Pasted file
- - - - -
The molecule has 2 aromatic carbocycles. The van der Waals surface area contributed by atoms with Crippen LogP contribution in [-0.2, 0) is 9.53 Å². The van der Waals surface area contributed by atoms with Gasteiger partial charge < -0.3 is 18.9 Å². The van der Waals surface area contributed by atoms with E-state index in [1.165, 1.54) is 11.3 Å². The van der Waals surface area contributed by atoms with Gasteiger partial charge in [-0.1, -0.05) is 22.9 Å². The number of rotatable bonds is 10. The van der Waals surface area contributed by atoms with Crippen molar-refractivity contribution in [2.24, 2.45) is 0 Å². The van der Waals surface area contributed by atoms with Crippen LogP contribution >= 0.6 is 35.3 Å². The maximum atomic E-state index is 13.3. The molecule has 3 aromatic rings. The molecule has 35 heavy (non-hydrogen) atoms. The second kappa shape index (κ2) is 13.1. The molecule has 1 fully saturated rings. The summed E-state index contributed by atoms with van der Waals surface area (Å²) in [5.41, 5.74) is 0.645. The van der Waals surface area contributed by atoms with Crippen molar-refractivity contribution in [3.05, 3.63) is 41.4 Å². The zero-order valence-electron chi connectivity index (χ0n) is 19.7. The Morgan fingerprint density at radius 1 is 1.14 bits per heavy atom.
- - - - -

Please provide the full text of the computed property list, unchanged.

The molecule has 2 aromatic carbocycles. The van der Waals surface area contributed by atoms with Crippen LogP contribution in [-0.2, 0) is 9.53 Å². The van der Waals surface area contributed by atoms with Gasteiger partial charge < -0.3 is 18.9 Å². The van der Waals surface area contributed by atoms with E-state index in [1.165, 1.54) is 11.3 Å². The van der Waals surface area contributed by atoms with Gasteiger partial charge in [-0.1, -0.05) is 22.9 Å². The number of rotatable bonds is 10. The van der Waals surface area contributed by atoms with Crippen molar-refractivity contribution in [2.24, 2.45) is 0 Å². The van der Waals surface area contributed by atoms with Crippen LogP contribution >= 0.6 is 35.3 Å². The maximum atomic E-state index is 13.3. The molecule has 3 aromatic rings. The molecule has 35 heavy (non-hydrogen) atoms. The second kappa shape index (κ2) is 13.1. The molecule has 1 fully saturated rings. The summed E-state index contributed by atoms with van der Waals surface area (Å²) in [5.41, 5.74) is 0.645. The van der Waals surface area contributed by atoms with Crippen molar-refractivity contribution in [3.05, 3.63) is 41.4 Å². The zero-order valence-electron chi connectivity index (χ0n) is 19.7. The Morgan fingerprint density at radius 1 is 1.14 bits per heavy atom.